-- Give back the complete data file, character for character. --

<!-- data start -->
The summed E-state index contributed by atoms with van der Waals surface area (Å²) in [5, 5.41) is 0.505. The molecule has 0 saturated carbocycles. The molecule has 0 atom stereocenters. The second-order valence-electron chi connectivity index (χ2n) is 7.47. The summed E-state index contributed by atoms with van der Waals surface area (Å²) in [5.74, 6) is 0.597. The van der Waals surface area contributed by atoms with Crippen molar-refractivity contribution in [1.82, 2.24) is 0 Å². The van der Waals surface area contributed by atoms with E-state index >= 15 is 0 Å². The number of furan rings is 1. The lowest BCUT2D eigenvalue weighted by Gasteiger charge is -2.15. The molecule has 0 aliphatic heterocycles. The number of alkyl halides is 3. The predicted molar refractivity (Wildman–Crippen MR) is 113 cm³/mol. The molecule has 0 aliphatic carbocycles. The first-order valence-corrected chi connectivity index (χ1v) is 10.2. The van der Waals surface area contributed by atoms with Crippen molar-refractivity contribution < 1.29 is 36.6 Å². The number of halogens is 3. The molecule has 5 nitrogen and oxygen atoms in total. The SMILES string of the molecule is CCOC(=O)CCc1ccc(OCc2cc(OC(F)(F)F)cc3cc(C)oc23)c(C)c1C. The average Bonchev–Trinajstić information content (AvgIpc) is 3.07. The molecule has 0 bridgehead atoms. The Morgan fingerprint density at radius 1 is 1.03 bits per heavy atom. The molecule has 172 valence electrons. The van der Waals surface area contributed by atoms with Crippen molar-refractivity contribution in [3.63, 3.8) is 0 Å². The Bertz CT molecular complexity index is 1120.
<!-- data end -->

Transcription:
The summed E-state index contributed by atoms with van der Waals surface area (Å²) in [5, 5.41) is 0.505. The molecule has 0 saturated carbocycles. The molecule has 0 atom stereocenters. The second-order valence-electron chi connectivity index (χ2n) is 7.47. The summed E-state index contributed by atoms with van der Waals surface area (Å²) in [5.74, 6) is 0.597. The van der Waals surface area contributed by atoms with Crippen molar-refractivity contribution in [1.82, 2.24) is 0 Å². The van der Waals surface area contributed by atoms with E-state index >= 15 is 0 Å². The number of furan rings is 1. The lowest BCUT2D eigenvalue weighted by Gasteiger charge is -2.15. The molecule has 0 aliphatic heterocycles. The number of alkyl halides is 3. The predicted molar refractivity (Wildman–Crippen MR) is 113 cm³/mol. The molecule has 0 aliphatic carbocycles. The first-order valence-corrected chi connectivity index (χ1v) is 10.2. The van der Waals surface area contributed by atoms with Crippen molar-refractivity contribution < 1.29 is 36.6 Å². The number of halogens is 3. The molecule has 5 nitrogen and oxygen atoms in total. The SMILES string of the molecule is CCOC(=O)CCc1ccc(OCc2cc(OC(F)(F)F)cc3cc(C)oc23)c(C)c1C. The average Bonchev–Trinajstić information content (AvgIpc) is 3.07. The molecule has 0 bridgehead atoms. The Morgan fingerprint density at radius 1 is 1.03 bits per heavy atom. The molecule has 172 valence electrons. The van der Waals surface area contributed by atoms with Crippen molar-refractivity contribution in [3.63, 3.8) is 0 Å². The Bertz CT molecular complexity index is 1120.